Students in Avon Public Schools are learning remotely for two weeks after an uptick in COVID-19 cases and exposures in the school community.
Over Thanksgiving break, a group of high school students attended a social gathering with other teenagers in town. Someone at the gathering was unknowingly infected with the coronavirus. The ripple effects would soon become clear when students in the high school started showing symptoms and testing positive.
"Today, we learned of positive cases among high school students associated with a common social gathering outside of the school environment over the Thanksgiving break," Bridget Carnemolla, superintendent, wrote to parents. "As we have worked to conduct contact tracing today we have determined that there are potential contacts and connections across all of our schools."
The cases linked to the social gathering, and the potential close contacts, prompted Avon Public Schools to transition to fully remote learning.
“One positive case, in even a small gathering, can result in multiple cases," said Jennifer Kertanis, the director of health for the Farmington Valley Health District.
Kertanis described her department's contact tracing efforts as looking like a "spider web."
"Sometimes for every one case, when we do contact tracing, we may identify as many as four to ten other potential close contacts," said Kertanis.
The contact tracing conducted after the social gathering revealed potential contacts districtwide. Kertanis said that the close contacts include siblings who attend other Avon schools.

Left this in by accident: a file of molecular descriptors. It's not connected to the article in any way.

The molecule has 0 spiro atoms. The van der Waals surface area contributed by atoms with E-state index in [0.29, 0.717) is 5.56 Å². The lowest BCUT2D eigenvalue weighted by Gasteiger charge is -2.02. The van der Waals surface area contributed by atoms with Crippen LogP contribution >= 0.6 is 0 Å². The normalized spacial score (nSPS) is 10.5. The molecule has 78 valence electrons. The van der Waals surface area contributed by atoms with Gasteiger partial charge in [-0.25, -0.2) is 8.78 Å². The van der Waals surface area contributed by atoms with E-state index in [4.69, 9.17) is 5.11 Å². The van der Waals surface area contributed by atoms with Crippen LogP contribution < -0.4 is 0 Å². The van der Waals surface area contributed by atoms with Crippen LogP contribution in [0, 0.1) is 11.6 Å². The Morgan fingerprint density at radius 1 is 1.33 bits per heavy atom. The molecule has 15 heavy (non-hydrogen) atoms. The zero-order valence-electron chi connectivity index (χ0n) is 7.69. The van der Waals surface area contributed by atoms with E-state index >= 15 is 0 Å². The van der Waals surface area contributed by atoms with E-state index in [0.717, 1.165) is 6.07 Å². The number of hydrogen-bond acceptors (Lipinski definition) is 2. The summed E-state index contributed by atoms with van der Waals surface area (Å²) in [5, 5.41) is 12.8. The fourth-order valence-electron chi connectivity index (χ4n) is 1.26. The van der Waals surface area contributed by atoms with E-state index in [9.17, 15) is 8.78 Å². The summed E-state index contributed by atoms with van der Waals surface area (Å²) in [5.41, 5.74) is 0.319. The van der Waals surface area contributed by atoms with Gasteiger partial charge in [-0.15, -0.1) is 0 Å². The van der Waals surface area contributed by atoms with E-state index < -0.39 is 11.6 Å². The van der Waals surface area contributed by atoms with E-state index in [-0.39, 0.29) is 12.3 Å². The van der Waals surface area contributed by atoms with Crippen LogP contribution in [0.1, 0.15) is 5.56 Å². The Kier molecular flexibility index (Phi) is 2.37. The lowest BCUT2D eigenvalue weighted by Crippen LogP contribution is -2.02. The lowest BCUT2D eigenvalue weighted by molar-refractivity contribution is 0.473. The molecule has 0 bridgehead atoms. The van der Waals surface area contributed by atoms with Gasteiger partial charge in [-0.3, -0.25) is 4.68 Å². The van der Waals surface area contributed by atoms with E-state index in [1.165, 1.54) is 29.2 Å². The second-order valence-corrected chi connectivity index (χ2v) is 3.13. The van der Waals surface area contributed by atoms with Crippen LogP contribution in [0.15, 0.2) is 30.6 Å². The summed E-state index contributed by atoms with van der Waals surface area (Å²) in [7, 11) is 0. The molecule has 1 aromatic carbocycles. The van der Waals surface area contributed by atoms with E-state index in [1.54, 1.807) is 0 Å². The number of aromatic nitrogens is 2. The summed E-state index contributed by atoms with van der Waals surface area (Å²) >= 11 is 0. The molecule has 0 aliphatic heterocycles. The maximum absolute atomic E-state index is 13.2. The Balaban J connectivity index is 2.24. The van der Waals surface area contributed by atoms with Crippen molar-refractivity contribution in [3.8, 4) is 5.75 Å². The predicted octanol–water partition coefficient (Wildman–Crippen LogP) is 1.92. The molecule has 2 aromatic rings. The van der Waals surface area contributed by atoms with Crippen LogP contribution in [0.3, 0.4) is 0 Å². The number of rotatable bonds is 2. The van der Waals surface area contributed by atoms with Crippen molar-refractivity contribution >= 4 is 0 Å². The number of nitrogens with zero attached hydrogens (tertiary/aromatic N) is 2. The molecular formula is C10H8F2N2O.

"We know that this virus is spreading very rapidly in households," said Kertanis. "The impact of that type of spread was going to have a pretty significant impact, potentially, on schools."
The two weeks of remote learning allows Kertanis and her team to continue contact tracing.
Carnemolla, Avon's superintendent, wrote to families on Friday explaining that they are now seeing positive cases from several different gatherings.
"As we expected when the tracing began on Wednesday, there is not only one 'social gathering' or particular individuals associated with the cases we continue to see right now; rather, we are seeing several 'clusters' of confirmed cases and dozens of quarantined individuals throughout the community," wrote Carnemolla.
As of Friday there were 10 confirmed positive cases district-wide and many more community members in quarantine, Carnemolla said.
Students are expected to return to in-person learning Monday, Dec. 14.
Kertanis said that this underscores the need for people to stop attending gatherings outside of their households.
“Limit social gatherings because you could be spreading disease before you even know that you have it," said Kertanis.